Uncle and father. on Flickr.
Dad was 14 months older than his brother. Most likely, the photograph was taken by their mother. Dad located the print and I copied it with my iPhone 4S.
the camera on the right captured the Colón Theatre picture. #film #ilford #bw #zeissikon (Taken with Instagram at north chaparral, foxes arroyo)
#Rocketbuster #boots #elpaso #film #portra #elpaso #holga #uniondistrict (Taken with Instagram at union entertainment district)
Colón Theatre, #elchuco #portra #film #120 #elpaso #zeissikon (Taken with Instagram at el paso, texas)
#interestingstranger @savannaspear #bw #film (Taken with Instagram at art institute of chicago)
#portra #kodak #holga #elchuco #elpaso #brick #film (Taken with Instagram at montana near kansas)
#uniondepot #film #buildings #architecture #brick #elpaso #elchuco #typography (Taken with Instagram at union entertainment district)
#uniondepot #film #buildings #architecture #elpaso #elchuco #holga (Taken with Instagram at wicker tire)
#holga #elchuco #elpaso #architecture #buildings #film #uniondepot (Taken with Instagram at wicker tire)
Modern photography is often as simple as, well, point and shoot. But for many photographers, megapixels are out, and film stock is in. (Sept. 7)
this is certainly good to hear. a couple of days ago i posted (either here or on facebook) a rumor about whether or not Leica would continue to produce film cameras.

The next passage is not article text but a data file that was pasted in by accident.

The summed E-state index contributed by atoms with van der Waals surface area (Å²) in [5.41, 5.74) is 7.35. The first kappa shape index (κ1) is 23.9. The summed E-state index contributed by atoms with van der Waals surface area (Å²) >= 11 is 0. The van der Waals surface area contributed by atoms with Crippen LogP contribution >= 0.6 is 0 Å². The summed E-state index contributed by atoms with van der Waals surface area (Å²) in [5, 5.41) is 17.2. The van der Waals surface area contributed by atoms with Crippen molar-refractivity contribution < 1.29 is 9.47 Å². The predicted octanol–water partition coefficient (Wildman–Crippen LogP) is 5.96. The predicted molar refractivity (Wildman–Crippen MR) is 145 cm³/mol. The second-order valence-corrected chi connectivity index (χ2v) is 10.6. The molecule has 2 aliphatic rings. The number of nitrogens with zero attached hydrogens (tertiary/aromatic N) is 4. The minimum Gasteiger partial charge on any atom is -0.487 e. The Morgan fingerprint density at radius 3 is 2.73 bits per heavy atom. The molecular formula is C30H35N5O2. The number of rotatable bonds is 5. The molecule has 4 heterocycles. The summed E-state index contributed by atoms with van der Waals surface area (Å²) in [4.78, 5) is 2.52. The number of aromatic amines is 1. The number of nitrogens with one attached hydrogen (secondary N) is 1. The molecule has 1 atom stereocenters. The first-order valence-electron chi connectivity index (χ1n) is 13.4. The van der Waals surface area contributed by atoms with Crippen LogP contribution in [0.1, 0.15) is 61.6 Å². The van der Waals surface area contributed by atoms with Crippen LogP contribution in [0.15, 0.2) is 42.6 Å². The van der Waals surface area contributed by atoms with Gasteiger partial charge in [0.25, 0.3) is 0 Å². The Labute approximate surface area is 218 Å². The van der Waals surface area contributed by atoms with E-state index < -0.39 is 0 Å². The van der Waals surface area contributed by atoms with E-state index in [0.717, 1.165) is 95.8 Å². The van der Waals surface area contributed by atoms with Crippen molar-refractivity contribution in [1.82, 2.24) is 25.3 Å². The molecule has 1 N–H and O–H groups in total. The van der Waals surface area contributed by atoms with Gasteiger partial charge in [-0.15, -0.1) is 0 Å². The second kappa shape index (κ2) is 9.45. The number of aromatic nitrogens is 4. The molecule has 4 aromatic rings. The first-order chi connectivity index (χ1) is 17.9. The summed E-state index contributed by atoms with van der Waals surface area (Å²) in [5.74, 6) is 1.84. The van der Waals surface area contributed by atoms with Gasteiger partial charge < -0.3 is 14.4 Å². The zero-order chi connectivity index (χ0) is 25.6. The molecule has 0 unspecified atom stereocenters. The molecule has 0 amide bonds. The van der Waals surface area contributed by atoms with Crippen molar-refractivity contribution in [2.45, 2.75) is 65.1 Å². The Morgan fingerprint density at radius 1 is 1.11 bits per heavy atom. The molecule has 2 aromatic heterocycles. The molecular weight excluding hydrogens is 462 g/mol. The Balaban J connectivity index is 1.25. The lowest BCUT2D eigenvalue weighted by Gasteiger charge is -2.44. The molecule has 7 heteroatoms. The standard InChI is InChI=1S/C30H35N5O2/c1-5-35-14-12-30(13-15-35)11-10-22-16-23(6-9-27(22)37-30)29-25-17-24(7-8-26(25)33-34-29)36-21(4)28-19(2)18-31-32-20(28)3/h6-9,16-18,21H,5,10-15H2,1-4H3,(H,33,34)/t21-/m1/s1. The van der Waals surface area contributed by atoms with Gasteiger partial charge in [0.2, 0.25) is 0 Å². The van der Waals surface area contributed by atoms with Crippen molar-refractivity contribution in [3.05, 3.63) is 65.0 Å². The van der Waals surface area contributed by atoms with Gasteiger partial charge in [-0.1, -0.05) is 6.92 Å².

Speculation regarding the fate of Leica’s most recent film cameras - the M7 and MP - has flared up online since May when Leica’s owner Andreas Kaufmann spoke at Japan Camera Industry Institute where he allegedly said that production of the cameras had been discontinued in 2009.
However, asked by BJP to clarify the situation, Leica says that it “has not stopped producing its analogue camera models, the Leica M7 and Leica MP, nor does it currently have any intention to do so.”
I was struck, while conducting an extremely informal survey of a couple of dozen friends and a few professionals in the field of children’s literature, by how many said Sendak’s work had eluded their younger selves and/or their own offspring. Which kids’ books, I had wanted to know, are appreciated more in theory, or by adults, than by actual kids? I never heard a knock against Beverly Cleary and only one against Dr. Seuss. But probably half my sample group had shrugged at “Where the Wild Things Are.” “Impenetrable,” one educator and critic said. In her view, while the book was written from a child’s perspective, it had the processed feel of “something arrived at years later as a construct to understand the writer’s own anger.” Actually, I think that’s what I now like about the book, that sense of self-aware struggle — and whiff of psychoanalysis. Sendak hinted at this in a 1966 interview with the New Yorker: “It’s only after the act of writing the book that, as an adult, I can see what has happened, and talk about fantasy as catharsis, about Max acting out his anger as he fights to grow… . For me, the book was a personal exorcism. It went deeper into my own childhood than anything I’ve done before.”